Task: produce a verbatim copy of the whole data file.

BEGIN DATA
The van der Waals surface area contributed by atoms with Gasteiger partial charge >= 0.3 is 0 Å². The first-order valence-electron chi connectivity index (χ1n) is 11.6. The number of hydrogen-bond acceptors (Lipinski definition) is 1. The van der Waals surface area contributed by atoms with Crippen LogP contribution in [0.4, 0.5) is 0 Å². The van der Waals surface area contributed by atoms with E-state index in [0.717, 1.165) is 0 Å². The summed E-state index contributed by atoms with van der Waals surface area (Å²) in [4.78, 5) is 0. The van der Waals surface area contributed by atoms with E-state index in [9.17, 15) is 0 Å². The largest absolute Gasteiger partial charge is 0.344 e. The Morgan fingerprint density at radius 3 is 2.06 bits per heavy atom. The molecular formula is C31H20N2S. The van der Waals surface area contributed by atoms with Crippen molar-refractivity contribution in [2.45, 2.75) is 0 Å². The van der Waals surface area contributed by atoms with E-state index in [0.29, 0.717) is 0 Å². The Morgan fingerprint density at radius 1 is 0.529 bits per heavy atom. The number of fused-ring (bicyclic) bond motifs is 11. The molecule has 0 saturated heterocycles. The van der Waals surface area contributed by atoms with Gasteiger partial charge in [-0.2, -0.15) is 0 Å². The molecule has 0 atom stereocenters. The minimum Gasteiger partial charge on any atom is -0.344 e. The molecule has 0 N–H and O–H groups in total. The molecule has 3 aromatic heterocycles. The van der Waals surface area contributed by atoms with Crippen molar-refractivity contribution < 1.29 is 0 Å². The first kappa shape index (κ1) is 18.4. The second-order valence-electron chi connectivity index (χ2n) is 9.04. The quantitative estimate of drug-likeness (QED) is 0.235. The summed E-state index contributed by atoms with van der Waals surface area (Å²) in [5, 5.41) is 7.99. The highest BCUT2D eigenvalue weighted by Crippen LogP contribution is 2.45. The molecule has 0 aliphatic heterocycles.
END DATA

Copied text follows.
The van der Waals surface area contributed by atoms with Gasteiger partial charge >= 0.3 is 0 Å². The first-order valence-electron chi connectivity index (χ1n) is 11.6. The number of hydrogen-bond acceptors (Lipinski definition) is 1. The van der Waals surface area contributed by atoms with Crippen LogP contribution in [0.4, 0.5) is 0 Å². The van der Waals surface area contributed by atoms with E-state index in [0.717, 1.165) is 0 Å². The summed E-state index contributed by atoms with van der Waals surface area (Å²) in [4.78, 5) is 0. The van der Waals surface area contributed by atoms with E-state index in [9.17, 15) is 0 Å². The largest absolute Gasteiger partial charge is 0.344 e. The Morgan fingerprint density at radius 3 is 2.06 bits per heavy atom. The molecular formula is C31H20N2S. The van der Waals surface area contributed by atoms with Crippen molar-refractivity contribution in [2.45, 2.75) is 0 Å². The van der Waals surface area contributed by atoms with E-state index in [0.29, 0.717) is 0 Å². The Morgan fingerprint density at radius 1 is 0.529 bits per heavy atom. The number of fused-ring (bicyclic) bond motifs is 11. The molecule has 0 saturated heterocycles. The van der Waals surface area contributed by atoms with Gasteiger partial charge in [-0.2, -0.15) is 0 Å². The molecule has 0 atom stereocenters. The minimum Gasteiger partial charge on any atom is -0.344 e. The molecule has 0 N–H and O–H groups in total. The molecule has 3 aromatic heterocycles. The van der Waals surface area contributed by atoms with Crippen molar-refractivity contribution < 1.29 is 0 Å². The first kappa shape index (κ1) is 18.4. The second-order valence-electron chi connectivity index (χ2n) is 9.04. The quantitative estimate of drug-likeness (QED) is 0.235. The summed E-state index contributed by atoms with van der Waals surface area (Å²) in [5, 5.41) is 7.99. The highest BCUT2D eigenvalue weighted by Crippen LogP contribution is 2.45. The molecule has 0 aliphatic heterocycles.